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1 Otis R. Anthony African Americans in Florida Oral History Project Oral History Program Florida Studies Center University of South Florida, Tampa Library Digital Object Identifier: A31 00019 Interviewee: Sister Earline Fish (EF) Interview by: Otis Ant hony (OA), Sybil Barnes Johnson (SJ) Interview date: 1978 Interview location: St. Peter Claver's School, Tampa, Florida Transcribed by: Unknown Transcription date: Unknown Interview changes by: Kimberly Nordon Changes date: December 15, 2008 Final E dit by: Mary Beth Isaacson Final Edit date: January 21, 2009 Otis Anthony : at 10 o'clock. And the address is 1402 Governor [Street] Okay, can you just start by giving us something about the early history of the school? Sister Earline Fish : Right. Th is is Sister Earline, the present principal and I have been here for four years replacing the Sisters of Holy Names who were here s ince 1894. And when they had it s beginning here they had pur chased an old Methodist church o n Morgan Street to be used for education for black children. There were three sisters here and there were sixteen children registered at that time. On February 12th of that year that was on February 2nd o n the 12th, ten days later, the school the building, was put o n fire. And it was i n the paper that, "The citizens do not propose to submit to a N egro school in the midst of a white and residential section of the city an d warn that in case of another i nstitution of the same character is operated in this vicinity it too will certainly cau se destruction of the convent and your other churches, remember this." After that they looked around and they made ot her plans and it was here that o n October 8, 1894 that they built the school. And by October the enrollment was 80 pupils. Since then, up until this day, we have tried to give quality education to the black communi ty of Tampa. Most of the black C atholic community, here in Tampa, did go through St. Peter Claver School. For a period of years it went from grades 1 through grade 9. And in recen t years, I would say since 1970, they began to add other things to the curriculum such as PE [physical education] music and art. OA: Were there other schools nationwide similar to the one at St. Peter Claver in black communities? Was it kind of (inaudib le)? EF: Yes, there used to. Religious communities used to work for the black community all over the country. This was probably the only one in the Florida area. But there were other black schools run mostly by the Josephine Fathers, the Blessed Sacramen t Sister s and a nd that was their main purpose, was to educate. It was kind of mission work at that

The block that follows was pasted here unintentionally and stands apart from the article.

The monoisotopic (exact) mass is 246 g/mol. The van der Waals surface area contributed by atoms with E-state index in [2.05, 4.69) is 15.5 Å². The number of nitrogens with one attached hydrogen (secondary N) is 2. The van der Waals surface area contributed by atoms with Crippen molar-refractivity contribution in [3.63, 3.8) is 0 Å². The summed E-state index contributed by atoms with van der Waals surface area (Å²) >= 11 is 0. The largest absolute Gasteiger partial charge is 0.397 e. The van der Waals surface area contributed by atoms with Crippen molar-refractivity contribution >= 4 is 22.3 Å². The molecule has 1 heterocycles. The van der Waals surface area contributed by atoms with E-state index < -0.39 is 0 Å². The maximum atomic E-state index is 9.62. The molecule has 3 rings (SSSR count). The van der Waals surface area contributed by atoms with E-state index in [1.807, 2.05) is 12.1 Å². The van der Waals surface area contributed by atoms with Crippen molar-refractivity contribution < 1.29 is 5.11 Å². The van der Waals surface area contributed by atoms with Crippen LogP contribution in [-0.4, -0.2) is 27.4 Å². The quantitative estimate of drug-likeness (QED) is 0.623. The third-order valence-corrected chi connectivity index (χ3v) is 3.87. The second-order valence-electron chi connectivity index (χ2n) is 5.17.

2 time. In 1974, when I came here, the Sisters of the Holy Names had just given up the administration of the school. They were still interested in it but th ey did not have enough sisters and they could not get someone to replace the administration, and having taught in black high school in Washington D C ., and having my Master's [degree] in Black H istory, I thought that perhaps I could d o the job. We tried t o make it. Since then we've had a very stable faculty. We have built stability into the administration and the faculty. We have black teachers o n the faculty. We try to make the black culture as important as the academics. I think that one of the most be autiful things about the black people is their gift of faith, and that, had they not had the deep faith that they do have, they could not have existed through the struggle they had to make. Even though we are a black school we are greatly subsidized by the diocese of St. Petersburg. We only have about 20 Catholics in the school, but we teach religion, we have services the children attend. All the new parents, I let them know that we teach religion and there's never a problem with that. They're very interest ed in their children learning about God and learning the Christian way of living. Sometimes I think maybe the children don't even know if they're C atholic or not C atholic. They participate in all of our services and.... We have many famous people who hav e gone through St. Peter Claver and some of them are well known in the community at large right now. Some of these people are ma ybe Ms. Johnson could give us OA: (laughs) EF: some of that Sybil Barnes Johnson : The (inaudible) family. Dr. (inaudible) and his family, his sisters and brothers. Nathaniel (inaudible). He's a young lawyer, just out of law school, he went to school here. My husband, Don Johnson. EF: He was a pharmacist. SJ: And Don is a pharmacist. No, really, just about everybody that's a professional that has lived in this community since childhood went through St. Peter Claver School. We have more people that left here and went to college because their education that they received here prepared them. And we have more of the professional s who left St. Peter Claver and went o n to college. OA: What is it, do you think, about the education that a black child receive s at St. Peter Claver that really streng thens his skills, or her skills? EF: Well